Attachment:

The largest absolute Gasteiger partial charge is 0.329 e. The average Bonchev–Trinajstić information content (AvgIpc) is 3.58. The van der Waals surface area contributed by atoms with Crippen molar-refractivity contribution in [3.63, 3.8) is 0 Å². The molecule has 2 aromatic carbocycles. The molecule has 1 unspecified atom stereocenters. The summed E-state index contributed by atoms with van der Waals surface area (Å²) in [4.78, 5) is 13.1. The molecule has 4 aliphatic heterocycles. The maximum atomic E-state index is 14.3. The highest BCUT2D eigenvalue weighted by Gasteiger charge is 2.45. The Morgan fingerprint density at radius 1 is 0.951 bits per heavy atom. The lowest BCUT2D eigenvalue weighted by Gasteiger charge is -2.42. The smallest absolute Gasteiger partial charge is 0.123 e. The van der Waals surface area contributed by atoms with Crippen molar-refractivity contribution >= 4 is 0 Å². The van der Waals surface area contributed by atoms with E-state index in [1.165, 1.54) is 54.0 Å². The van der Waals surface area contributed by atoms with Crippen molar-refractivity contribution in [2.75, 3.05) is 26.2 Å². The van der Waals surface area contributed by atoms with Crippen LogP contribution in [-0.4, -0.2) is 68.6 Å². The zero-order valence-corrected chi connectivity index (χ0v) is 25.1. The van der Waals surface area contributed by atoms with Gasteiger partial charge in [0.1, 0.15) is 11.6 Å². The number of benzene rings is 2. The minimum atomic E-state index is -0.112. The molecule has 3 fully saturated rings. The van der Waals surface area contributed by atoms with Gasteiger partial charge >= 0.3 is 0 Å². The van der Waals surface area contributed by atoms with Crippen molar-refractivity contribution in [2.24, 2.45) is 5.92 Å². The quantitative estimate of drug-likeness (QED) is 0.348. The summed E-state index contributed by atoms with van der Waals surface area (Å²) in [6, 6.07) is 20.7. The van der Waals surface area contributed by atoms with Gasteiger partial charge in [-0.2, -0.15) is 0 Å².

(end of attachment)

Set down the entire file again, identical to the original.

The largest absolute Gasteiger partial charge is 0.329 e. The average Bonchev–Trinajstić information content (AvgIpc) is 3.58. The van der Waals surface area contributed by atoms with Crippen molar-refractivity contribution in [3.63, 3.8) is 0 Å². The molecule has 2 aromatic carbocycles. The molecule has 1 unspecified atom stereocenters. The summed E-state index contributed by atoms with van der Waals surface area (Å²) in [4.78, 5) is 13.1. The molecule has 4 aliphatic heterocycles. The maximum atomic E-state index is 14.3. The highest BCUT2D eigenvalue weighted by Gasteiger charge is 2.45. The Morgan fingerprint density at radius 1 is 0.951 bits per heavy atom. The lowest BCUT2D eigenvalue weighted by Gasteiger charge is -2.42. The smallest absolute Gasteiger partial charge is 0.123 e. The van der Waals surface area contributed by atoms with Crippen molar-refractivity contribution >= 4 is 0 Å². The van der Waals surface area contributed by atoms with E-state index in [1.165, 1.54) is 54.0 Å². The van der Waals surface area contributed by atoms with Crippen molar-refractivity contribution in [2.75, 3.05) is 26.2 Å². The van der Waals surface area contributed by atoms with Crippen LogP contribution in [-0.4, -0.2) is 68.6 Å². The zero-order valence-corrected chi connectivity index (χ0v) is 25.1. The van der Waals surface area contributed by atoms with Gasteiger partial charge in [0.1, 0.15) is 11.6 Å². The number of benzene rings is 2. The minimum atomic E-state index is -0.112. The molecule has 3 fully saturated rings. The van der Waals surface area contributed by atoms with Gasteiger partial charge >= 0.3 is 0 Å². The van der Waals surface area contributed by atoms with Crippen molar-refractivity contribution in [2.24, 2.45) is 5.92 Å². The quantitative estimate of drug-likeness (QED) is 0.348. The summed E-state index contributed by atoms with van der Waals surface area (Å²) in [6, 6.07) is 20.7. The van der Waals surface area contributed by atoms with Gasteiger partial charge in [-0.2, -0.15) is 0 Å².